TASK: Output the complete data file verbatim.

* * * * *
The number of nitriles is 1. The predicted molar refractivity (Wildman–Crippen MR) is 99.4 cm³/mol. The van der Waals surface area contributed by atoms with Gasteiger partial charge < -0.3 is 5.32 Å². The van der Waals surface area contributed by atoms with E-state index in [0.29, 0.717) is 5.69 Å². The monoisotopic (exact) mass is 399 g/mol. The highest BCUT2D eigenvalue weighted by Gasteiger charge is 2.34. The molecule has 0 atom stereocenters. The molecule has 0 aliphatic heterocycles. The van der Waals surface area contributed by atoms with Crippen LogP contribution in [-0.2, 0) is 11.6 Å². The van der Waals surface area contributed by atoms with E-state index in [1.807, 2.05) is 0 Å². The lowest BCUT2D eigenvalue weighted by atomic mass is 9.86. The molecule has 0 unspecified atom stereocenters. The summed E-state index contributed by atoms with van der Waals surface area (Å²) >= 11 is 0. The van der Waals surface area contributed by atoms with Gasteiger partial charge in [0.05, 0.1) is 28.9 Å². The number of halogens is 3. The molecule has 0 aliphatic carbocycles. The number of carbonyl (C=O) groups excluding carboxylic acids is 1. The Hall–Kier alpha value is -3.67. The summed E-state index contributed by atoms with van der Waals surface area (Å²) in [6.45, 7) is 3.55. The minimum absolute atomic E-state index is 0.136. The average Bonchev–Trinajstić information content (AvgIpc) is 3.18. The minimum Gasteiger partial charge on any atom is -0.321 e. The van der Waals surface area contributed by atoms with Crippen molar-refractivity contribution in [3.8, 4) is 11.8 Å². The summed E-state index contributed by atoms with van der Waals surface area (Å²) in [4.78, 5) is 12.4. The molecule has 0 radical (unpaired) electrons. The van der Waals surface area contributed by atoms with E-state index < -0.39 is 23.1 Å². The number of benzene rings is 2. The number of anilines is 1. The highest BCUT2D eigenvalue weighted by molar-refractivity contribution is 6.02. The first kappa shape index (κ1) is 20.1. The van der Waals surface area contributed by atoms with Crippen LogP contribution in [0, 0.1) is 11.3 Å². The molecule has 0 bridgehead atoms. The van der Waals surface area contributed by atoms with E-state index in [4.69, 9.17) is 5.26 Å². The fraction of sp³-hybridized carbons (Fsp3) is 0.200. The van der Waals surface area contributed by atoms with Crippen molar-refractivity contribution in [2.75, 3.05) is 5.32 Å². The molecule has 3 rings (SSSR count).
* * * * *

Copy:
The number of nitriles is 1. The predicted molar refractivity (Wildman–Crippen MR) is 99.4 cm³/mol. The van der Waals surface area contributed by atoms with Gasteiger partial charge < -0.3 is 5.32 Å². The van der Waals surface area contributed by atoms with E-state index in [0.29, 0.717) is 5.69 Å². The monoisotopic (exact) mass is 399 g/mol. The highest BCUT2D eigenvalue weighted by Gasteiger charge is 2.34. The molecule has 0 atom stereocenters. The molecule has 0 aliphatic heterocycles. The van der Waals surface area contributed by atoms with Crippen LogP contribution in [-0.2, 0) is 11.6 Å². The van der Waals surface area contributed by atoms with E-state index in [1.807, 2.05) is 0 Å². The lowest BCUT2D eigenvalue weighted by atomic mass is 9.86. The molecule has 0 unspecified atom stereocenters. The summed E-state index contributed by atoms with van der Waals surface area (Å²) >= 11 is 0. The van der Waals surface area contributed by atoms with Gasteiger partial charge in [0.05, 0.1) is 28.9 Å². The number of halogens is 3. The molecule has 0 aliphatic carbocycles. The number of carbonyl (C=O) groups excluding carboxylic acids is 1. The Hall–Kier alpha value is -3.67. The summed E-state index contributed by atoms with van der Waals surface area (Å²) in [6.45, 7) is 3.55. The minimum absolute atomic E-state index is 0.136. The average Bonchev–Trinajstić information content (AvgIpc) is 3.18. The minimum Gasteiger partial charge on any atom is -0.321 e. The van der Waals surface area contributed by atoms with Crippen molar-refractivity contribution in [3.8, 4) is 11.8 Å². The summed E-state index contributed by atoms with van der Waals surface area (Å²) in [4.78, 5) is 12.4. The molecule has 0 radical (unpaired) electrons. The van der Waals surface area contributed by atoms with E-state index < -0.39 is 23.1 Å². The number of benzene rings is 2. The number of anilines is 1. The highest BCUT2D eigenvalue weighted by molar-refractivity contribution is 6.02. The first kappa shape index (κ1) is 20.1. The van der Waals surface area contributed by atoms with Crippen LogP contribution in [0, 0.1) is 11.3 Å². The molecule has 0 bridgehead atoms. The van der Waals surface area contributed by atoms with E-state index in [4.69, 9.17) is 5.26 Å². The fraction of sp³-hybridized carbons (Fsp3) is 0.200. The van der Waals surface area contributed by atoms with Crippen molar-refractivity contribution in [2.75, 3.05) is 5.32 Å². The molecule has 3 rings (SSSR count).